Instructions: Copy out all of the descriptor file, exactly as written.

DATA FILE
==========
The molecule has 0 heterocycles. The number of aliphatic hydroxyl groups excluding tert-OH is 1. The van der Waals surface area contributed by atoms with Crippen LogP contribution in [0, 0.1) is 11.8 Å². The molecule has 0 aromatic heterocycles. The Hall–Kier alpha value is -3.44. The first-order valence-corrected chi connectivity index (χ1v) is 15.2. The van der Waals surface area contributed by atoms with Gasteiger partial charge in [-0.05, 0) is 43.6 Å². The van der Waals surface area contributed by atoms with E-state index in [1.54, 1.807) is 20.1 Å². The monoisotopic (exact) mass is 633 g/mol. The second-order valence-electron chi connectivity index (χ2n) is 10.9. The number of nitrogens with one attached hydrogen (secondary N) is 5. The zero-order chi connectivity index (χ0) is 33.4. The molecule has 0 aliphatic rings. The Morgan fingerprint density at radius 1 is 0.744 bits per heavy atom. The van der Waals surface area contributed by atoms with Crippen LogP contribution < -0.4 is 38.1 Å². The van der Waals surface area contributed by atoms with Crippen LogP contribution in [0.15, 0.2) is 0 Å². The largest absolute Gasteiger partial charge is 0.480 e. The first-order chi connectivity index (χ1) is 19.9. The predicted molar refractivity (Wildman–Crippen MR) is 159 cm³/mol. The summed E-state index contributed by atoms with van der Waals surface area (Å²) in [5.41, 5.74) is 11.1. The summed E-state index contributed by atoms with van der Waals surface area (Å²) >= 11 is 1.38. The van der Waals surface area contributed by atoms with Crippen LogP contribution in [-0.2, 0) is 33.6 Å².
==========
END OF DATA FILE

The molecule has 0 heterocycles. The number of aliphatic hydroxyl groups excluding tert-OH is 1. The van der Waals surface area contributed by atoms with Crippen LogP contribution in [0, 0.1) is 11.8 Å². The molecule has 0 aromatic heterocycles. The Hall–Kier alpha value is -3.44. The first-order valence-corrected chi connectivity index (χ1v) is 15.2. The van der Waals surface area contributed by atoms with Gasteiger partial charge in [-0.05, 0) is 43.6 Å². The van der Waals surface area contributed by atoms with E-state index in [1.54, 1.807) is 20.1 Å². The monoisotopic (exact) mass is 633 g/mol. The second-order valence-electron chi connectivity index (χ2n) is 10.9. The number of nitrogens with one attached hydrogen (secondary N) is 5. The zero-order chi connectivity index (χ0) is 33.4. The molecule has 0 aliphatic rings. The Morgan fingerprint density at radius 1 is 0.744 bits per heavy atom. The van der Waals surface area contributed by atoms with Crippen LogP contribution < -0.4 is 38.1 Å². The van der Waals surface area contributed by atoms with Crippen LogP contribution in [0.15, 0.2) is 0 Å². The largest absolute Gasteiger partial charge is 0.480 e. The first-order chi connectivity index (χ1) is 19.9. The predicted molar refractivity (Wildman–Crippen MR) is 159 cm³/mol. The summed E-state index contributed by atoms with van der Waals surface area (Å²) in [5.41, 5.74) is 11.1. The summed E-state index contributed by atoms with van der Waals surface area (Å²) >= 11 is 1.38. The van der Waals surface area contributed by atoms with Crippen LogP contribution in [-0.2, 0) is 33.6 Å².